Parker played his first three years of high school football in Macon, Georgia, but then moved north to play his senior season for Scott High School in Toledo, Ohio, graduating in 1953. He was recruited to play as a guard for the Ohio State Buckeyes from 1954 to 1956, playing on both the offensive and defensive lines. Parker was known for his size, strength and quickness, and these talents, used for clearing a path for running backs, helped demonstrate the feasibility of head coach Woody Hayes' three-yards-and-a-cloud-of-dust offense—an offensive philosophy that had been questioned as suitable for big-time college football. Due in part to Parker, Hayes won his first national championship in 1954.
Parker was selected by the Baltimore Colts in the first round of the 1957 NFL Draft as the eighth player selected overall. The Colts, with quarterbackJohnny Unitas, relied on a passing offense very different from the running offense of Ohio State. Nevertheless, Parker soon came to be known as the premier pass blocker in the game.
From 1957 until 1962, Parker played as an offensive tackle. He was selected to five Pro Bowl teams in those six years. In 1963 Parker moved to the offensive guard position, as a favor to his college coach Woody Hayes, to make room for another former Buckeye, Bob Vogel. Parker was selected to three more Pro Bowls from the guard position.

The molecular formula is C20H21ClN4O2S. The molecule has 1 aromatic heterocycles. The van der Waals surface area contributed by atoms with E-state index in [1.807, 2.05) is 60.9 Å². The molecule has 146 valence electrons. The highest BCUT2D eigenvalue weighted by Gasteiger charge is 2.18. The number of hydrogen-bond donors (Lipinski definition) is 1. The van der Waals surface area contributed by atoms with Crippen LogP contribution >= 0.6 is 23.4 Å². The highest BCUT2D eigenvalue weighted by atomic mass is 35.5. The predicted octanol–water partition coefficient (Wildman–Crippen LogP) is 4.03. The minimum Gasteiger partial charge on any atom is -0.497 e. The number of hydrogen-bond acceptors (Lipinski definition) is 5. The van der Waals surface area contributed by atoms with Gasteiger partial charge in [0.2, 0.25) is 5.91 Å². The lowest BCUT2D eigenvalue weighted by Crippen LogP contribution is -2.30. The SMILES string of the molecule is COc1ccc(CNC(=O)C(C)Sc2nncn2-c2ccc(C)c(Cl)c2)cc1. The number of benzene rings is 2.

Many consider Parker to be the greatest lineman to ever play pro football. Parker was inducted into the Pro Football Hall of Fame in 1973, his first year of eligibility. He was the first full-time offensive lineman so inducted. In 1994, Parker was selected to the NFL 75th Anniversary All-Time Team. In 1999, he was ranked number 24 on The Sporting News' list of the 100 Greatest Football Players, second among guards behind John Hannah, and third among offensive linemen behind Hannah and Anthony Munoz, both of whom began their careers well after Parker retired.
For his 1984 book, The New Thinking Man's Guide to Pro Football,Paul Zimmerman "polled 25 old-timers and asked them to name their candidates for 'best ever' offensive linemen," and Parker was among those listed, stating that Parker was "the best pure pass-blocker who ever lived. Knew all the tricks — the quick push-off, the short jab — that are legal now."